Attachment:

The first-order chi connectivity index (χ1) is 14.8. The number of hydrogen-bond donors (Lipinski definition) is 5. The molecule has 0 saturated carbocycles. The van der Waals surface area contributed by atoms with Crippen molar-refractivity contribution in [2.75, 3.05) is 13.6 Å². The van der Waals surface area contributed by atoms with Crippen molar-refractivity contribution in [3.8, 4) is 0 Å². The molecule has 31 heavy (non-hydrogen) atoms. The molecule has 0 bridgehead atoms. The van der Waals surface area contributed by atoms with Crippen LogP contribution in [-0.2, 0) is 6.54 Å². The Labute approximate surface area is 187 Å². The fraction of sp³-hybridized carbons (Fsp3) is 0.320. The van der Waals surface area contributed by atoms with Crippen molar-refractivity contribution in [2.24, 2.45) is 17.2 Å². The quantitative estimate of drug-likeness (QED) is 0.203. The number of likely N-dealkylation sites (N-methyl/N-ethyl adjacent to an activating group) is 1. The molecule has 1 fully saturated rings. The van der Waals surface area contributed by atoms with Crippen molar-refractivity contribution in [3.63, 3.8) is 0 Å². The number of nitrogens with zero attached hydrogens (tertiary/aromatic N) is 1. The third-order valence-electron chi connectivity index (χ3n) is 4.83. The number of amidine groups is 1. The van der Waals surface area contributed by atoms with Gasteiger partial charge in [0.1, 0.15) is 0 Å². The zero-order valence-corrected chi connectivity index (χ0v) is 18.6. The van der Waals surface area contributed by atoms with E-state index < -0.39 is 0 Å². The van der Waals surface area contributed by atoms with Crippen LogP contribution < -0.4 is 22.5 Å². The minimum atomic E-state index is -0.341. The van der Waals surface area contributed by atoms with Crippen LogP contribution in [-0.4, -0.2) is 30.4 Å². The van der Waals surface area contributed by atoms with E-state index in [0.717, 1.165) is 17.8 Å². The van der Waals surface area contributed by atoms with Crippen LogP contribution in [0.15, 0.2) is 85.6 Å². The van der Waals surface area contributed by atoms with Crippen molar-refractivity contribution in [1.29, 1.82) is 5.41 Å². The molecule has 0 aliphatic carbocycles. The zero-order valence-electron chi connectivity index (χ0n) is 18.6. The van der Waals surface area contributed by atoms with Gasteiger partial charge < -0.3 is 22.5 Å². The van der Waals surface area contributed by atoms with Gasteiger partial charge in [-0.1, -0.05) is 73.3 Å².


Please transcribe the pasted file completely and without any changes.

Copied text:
The first-order chi connectivity index (χ1) is 14.8. The number of hydrogen-bond donors (Lipinski definition) is 5. The molecule has 0 saturated carbocycles. The van der Waals surface area contributed by atoms with Crippen molar-refractivity contribution in [2.75, 3.05) is 13.6 Å². The van der Waals surface area contributed by atoms with Crippen molar-refractivity contribution in [3.8, 4) is 0 Å². The molecule has 31 heavy (non-hydrogen) atoms. The molecule has 0 bridgehead atoms. The van der Waals surface area contributed by atoms with Crippen LogP contribution in [-0.2, 0) is 6.54 Å². The Labute approximate surface area is 187 Å². The fraction of sp³-hybridized carbons (Fsp3) is 0.320. The van der Waals surface area contributed by atoms with Crippen molar-refractivity contribution in [2.24, 2.45) is 17.2 Å². The quantitative estimate of drug-likeness (QED) is 0.203. The number of likely N-dealkylation sites (N-methyl/N-ethyl adjacent to an activating group) is 1. The molecule has 1 fully saturated rings. The van der Waals surface area contributed by atoms with Crippen molar-refractivity contribution in [3.63, 3.8) is 0 Å². The number of nitrogens with zero attached hydrogens (tertiary/aromatic N) is 1. The third-order valence-electron chi connectivity index (χ3n) is 4.83. The number of amidine groups is 1. The van der Waals surface area contributed by atoms with Gasteiger partial charge in [0.1, 0.15) is 0 Å². The zero-order valence-corrected chi connectivity index (χ0v) is 18.6. The van der Waals surface area contributed by atoms with E-state index < -0.39 is 0 Å². The van der Waals surface area contributed by atoms with Crippen LogP contribution < -0.4 is 22.5 Å². The minimum atomic E-state index is -0.341. The van der Waals surface area contributed by atoms with Crippen LogP contribution in [-0.4, -0.2) is 30.4 Å². The van der Waals surface area contributed by atoms with E-state index in [0.717, 1.165) is 17.8 Å². The van der Waals surface area contributed by atoms with Crippen LogP contribution in [0.15, 0.2) is 85.6 Å². The van der Waals surface area contributed by atoms with Crippen molar-refractivity contribution in [1.29, 1.82) is 5.41 Å². The molecule has 0 aliphatic carbocycles. The zero-order valence-electron chi connectivity index (χ0n) is 18.6. The van der Waals surface area contributed by atoms with Gasteiger partial charge < -0.3 is 22.5 Å². The van der Waals surface area contributed by atoms with Gasteiger partial charge in [-0.1, -0.05) is 73.3 Å².